SHAWANO-MENOMINEE COUNTIES EXPERIENCING THE REALITIES OF COVID-19
FROM THE SHAWANO-MENOMINEE COUNTIES HEALTH DEPARTMENT
Shawano-Menominee Counties – Like many counties in Wisconsin, the people of Shawano and Menominee counties have experienced increased hospital admissions due to the pandemic of the COVID-19 virus in our own back yard! This has led to our own crisis of not only an overflow of our people needing hospital beds for critical care, but we now are experiencing multiple reported deaths almost daily over the last 4 weeks. We have to remember that these deaths in our community are impacted by COVID-19 and include our family and friends.
While our local hospitals and clinics have many talented and passionate healthcare workers, they are saturated with the ongoing challenges for patient needs; from home care to critical care in the hospital setting. For one, there are not enough hospital beds in the northeast region for the number of people who are ill.
As beds are not available in our local hospital, loved ones may need to be transferred to hospitals far away from home.
Hospitals spend valuable time finding ways to expand bed capacity that may impact other services such as elective or essential surgery.
Services in Shawano-Menominee counties are constantly faced with a daily choice to take the chance of being open or staying virtual and not knowing when it would be appropriate to return to normal activities. This has caused the increased risk of exposing more community members as this includes:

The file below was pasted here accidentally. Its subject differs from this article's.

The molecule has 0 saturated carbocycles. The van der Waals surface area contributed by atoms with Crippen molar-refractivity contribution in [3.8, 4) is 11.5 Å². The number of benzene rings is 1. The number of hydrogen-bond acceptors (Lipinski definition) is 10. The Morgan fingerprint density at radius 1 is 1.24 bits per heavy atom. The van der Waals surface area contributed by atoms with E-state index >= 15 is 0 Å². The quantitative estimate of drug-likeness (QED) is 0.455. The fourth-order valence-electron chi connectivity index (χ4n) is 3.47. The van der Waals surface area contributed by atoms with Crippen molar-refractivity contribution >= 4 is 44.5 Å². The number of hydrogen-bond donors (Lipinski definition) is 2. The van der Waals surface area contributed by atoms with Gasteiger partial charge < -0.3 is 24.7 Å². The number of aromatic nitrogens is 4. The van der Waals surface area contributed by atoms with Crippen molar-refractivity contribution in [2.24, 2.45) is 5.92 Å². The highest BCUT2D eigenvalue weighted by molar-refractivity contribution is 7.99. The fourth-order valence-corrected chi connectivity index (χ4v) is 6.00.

- School administrators, faculty and staff,
- Local businesses,
- Food and beverage services,
- Faith based supports and any other community building events.
Please take heed: We have to remember there are many other conditions that require hospital care other than COVID-19. Whether one “believes” in COVID-19 or not, we do not want to be the cause of someone’s exposure to a devastating illness because we may not know someone else’s health condition. Our clinic and hospital systems were built to offer services of all kinds of illnesses. We are NOT going to move out of this crisis until each one of us takes on the hard choice to NOT act in risky behavior that exposes us to devastating results. It is critical for every one of us to manage our individual behavior for betterment of our parents, siblings, grandparents, children, neighbors, and healthcare workers.
This is no longer a question of “IF” we have to live with this, but “HOW” we choose to live with this. While we cannot change others behaviors, we can change our own. We must pull together as a community to overcome the current physical realities of COVID-19. This brings each of us to the hard decisions not to congregate in large groups, physically distance as much as possible, and wear facemasks when appropriate. This is for the health of our families and fellow community members. We believe this community is full of compassionate and concerned citizens and we humbly ask for each of us to take responsibility and do the right thing for a bit longer.